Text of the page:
Marshall Rosenbluth
Fusion Pioneer
died at 76

© Stephen O. Dean
Fusion Power Associates
September 30, 2003

   Marshall Rosenbluth, whose legendary scientific contributions to the world effort in fusion and plasma physics, began in the early 1950s, died September 28 in San Diego of pancreatic cancer. As a research scientist he authored and co-authored countless papers that provided much of the scientific basis of this evolving field. As a professor, he was mentor to a whole generation of plasma scientists. As a human being, few could match his honesty and wit, his genuine interest in people and his inquiring mind.

   He received his doctorate in physics from the University of Chicago in 1949 at the age of only 22. In 1950, he was recruited by Edward Teller to join the staff of physicists at Los Alamos, seeking to understand the physics that would make possible the hydrogen bomb. In 1956, he joined some of the most brilliant plasma physicists of the era at General Atomics in San Diego, seeking to tame fusion for the production of electricity. He was a professor of physics at the University of California 1960-1967 and again from 1987 - 1993, when he became Emeritus. He was also a professor at the Princeton Institute for Advanced Study from 1967 - 1980 and at the University of Texas 1980 - 1987.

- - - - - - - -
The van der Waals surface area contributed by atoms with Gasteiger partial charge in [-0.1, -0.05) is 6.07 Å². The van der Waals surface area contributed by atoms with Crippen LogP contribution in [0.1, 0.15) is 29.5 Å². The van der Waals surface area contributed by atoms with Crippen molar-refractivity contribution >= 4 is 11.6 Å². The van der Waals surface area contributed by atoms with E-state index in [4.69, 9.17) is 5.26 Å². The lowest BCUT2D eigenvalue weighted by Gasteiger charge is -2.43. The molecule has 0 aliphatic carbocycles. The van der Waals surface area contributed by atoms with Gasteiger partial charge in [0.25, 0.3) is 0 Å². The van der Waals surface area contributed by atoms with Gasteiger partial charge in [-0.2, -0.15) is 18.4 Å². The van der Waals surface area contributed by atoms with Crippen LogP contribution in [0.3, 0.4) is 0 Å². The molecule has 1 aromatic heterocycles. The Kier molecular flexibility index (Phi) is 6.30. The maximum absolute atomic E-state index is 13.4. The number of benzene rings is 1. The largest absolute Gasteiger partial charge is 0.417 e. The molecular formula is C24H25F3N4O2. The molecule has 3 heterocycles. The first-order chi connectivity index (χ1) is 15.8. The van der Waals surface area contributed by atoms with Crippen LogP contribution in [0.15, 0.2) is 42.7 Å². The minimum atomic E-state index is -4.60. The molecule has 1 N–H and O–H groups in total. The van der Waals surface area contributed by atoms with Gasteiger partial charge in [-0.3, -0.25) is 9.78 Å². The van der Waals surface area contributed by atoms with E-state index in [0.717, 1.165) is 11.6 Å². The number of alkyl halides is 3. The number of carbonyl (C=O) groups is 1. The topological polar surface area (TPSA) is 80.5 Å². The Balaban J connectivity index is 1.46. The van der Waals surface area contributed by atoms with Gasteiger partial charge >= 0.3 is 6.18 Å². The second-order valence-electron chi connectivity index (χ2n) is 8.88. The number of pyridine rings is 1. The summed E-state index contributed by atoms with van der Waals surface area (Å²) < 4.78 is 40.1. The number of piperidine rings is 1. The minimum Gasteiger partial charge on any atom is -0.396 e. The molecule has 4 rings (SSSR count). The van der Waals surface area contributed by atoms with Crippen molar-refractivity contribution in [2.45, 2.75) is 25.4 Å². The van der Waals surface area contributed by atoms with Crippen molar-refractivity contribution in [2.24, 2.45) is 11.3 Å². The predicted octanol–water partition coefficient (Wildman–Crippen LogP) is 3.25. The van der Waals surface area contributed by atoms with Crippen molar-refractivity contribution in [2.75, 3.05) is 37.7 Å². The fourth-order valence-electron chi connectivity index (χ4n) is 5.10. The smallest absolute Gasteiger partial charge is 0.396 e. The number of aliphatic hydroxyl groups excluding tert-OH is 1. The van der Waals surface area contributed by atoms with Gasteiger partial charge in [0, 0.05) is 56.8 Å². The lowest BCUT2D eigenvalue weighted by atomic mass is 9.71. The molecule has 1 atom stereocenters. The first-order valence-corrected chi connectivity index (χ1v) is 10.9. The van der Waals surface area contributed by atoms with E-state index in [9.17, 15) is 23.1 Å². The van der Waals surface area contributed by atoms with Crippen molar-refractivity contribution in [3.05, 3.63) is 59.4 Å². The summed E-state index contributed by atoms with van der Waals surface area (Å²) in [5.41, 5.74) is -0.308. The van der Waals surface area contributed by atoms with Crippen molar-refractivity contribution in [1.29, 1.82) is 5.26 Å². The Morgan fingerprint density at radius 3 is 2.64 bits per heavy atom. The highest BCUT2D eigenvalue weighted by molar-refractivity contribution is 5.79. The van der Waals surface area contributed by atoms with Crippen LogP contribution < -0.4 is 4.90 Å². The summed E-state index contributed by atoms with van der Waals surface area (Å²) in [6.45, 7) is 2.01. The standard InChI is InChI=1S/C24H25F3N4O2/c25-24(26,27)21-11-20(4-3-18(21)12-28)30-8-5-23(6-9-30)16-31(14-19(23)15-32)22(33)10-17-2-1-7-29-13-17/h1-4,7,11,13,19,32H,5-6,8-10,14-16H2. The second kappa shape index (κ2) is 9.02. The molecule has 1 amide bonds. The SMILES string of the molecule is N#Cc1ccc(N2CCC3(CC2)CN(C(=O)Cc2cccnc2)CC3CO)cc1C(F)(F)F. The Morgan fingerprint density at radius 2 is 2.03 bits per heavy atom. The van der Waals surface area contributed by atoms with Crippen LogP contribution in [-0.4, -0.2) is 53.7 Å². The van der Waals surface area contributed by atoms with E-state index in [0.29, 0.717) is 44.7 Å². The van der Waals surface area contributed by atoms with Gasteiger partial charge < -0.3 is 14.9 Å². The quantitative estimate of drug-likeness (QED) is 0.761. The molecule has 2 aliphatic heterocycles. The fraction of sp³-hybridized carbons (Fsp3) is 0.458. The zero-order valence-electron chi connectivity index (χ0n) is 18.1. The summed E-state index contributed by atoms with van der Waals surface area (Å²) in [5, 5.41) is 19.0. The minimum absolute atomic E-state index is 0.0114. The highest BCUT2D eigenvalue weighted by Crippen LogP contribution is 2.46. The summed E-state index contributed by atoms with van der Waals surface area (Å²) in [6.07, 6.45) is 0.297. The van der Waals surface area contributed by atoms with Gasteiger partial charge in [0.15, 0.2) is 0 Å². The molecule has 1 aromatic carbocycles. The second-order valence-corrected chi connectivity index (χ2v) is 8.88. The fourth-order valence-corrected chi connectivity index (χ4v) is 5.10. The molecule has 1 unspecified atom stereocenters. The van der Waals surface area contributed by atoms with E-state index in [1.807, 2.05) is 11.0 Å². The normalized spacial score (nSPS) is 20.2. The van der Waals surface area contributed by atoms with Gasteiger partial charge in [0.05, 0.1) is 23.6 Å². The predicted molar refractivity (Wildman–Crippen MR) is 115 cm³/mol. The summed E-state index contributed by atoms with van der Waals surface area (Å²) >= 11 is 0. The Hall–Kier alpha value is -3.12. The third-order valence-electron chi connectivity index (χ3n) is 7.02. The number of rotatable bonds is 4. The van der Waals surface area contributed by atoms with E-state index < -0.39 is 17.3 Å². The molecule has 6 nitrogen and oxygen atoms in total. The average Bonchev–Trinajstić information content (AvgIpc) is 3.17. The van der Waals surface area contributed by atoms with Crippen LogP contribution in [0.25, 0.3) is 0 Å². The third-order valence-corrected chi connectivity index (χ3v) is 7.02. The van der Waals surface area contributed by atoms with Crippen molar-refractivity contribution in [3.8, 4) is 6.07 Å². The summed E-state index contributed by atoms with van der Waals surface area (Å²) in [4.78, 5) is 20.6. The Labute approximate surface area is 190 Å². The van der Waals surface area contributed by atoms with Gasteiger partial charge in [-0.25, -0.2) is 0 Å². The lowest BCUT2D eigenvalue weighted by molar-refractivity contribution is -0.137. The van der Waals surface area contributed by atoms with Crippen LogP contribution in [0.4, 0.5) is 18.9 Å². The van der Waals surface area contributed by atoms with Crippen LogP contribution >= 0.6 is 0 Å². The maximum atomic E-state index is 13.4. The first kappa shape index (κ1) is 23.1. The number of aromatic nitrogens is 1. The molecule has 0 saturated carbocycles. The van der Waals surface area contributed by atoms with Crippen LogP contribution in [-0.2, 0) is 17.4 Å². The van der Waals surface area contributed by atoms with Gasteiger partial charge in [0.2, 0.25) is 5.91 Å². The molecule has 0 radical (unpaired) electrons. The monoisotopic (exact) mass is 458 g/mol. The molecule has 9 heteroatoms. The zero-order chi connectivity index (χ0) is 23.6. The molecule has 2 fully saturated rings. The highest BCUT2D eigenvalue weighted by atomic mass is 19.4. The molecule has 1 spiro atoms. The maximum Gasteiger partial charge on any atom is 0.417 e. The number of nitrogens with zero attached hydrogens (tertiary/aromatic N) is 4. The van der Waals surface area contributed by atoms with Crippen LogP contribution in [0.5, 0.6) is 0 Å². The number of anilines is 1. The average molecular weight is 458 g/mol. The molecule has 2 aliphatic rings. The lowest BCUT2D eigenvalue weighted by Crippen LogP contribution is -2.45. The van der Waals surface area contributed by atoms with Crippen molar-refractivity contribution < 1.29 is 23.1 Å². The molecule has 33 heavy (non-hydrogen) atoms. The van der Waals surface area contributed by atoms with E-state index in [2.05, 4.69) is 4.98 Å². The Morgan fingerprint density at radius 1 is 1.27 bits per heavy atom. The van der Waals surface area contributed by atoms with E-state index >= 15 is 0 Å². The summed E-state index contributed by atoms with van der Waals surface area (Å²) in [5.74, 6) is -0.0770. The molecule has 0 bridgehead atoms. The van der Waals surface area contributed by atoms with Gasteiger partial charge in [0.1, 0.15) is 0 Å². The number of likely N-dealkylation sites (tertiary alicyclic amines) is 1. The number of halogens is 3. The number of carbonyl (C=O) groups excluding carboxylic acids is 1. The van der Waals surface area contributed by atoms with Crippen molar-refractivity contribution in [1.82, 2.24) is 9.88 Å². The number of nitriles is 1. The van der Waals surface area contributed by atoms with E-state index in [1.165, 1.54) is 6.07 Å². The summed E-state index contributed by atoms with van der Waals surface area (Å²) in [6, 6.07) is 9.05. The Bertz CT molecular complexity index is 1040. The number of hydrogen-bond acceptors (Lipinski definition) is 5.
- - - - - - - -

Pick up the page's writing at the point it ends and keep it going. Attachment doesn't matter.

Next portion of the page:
He was the recipient of many awards, including the Lawrence and Fermi Awards and the National Medal of Science, the Nation's highest scientific honor. Fusion Power Associates honored him with its Leadership Award in 1987 and its Distinguished Career Award in 1997.

   Although he had been suffering from cancer for several years, he continued to attend scientific meetings and was actively providing advice to the fusion community until near the very end of his life. One cannot overstate the sense of loss that his death brings to fusion scientists around the world.

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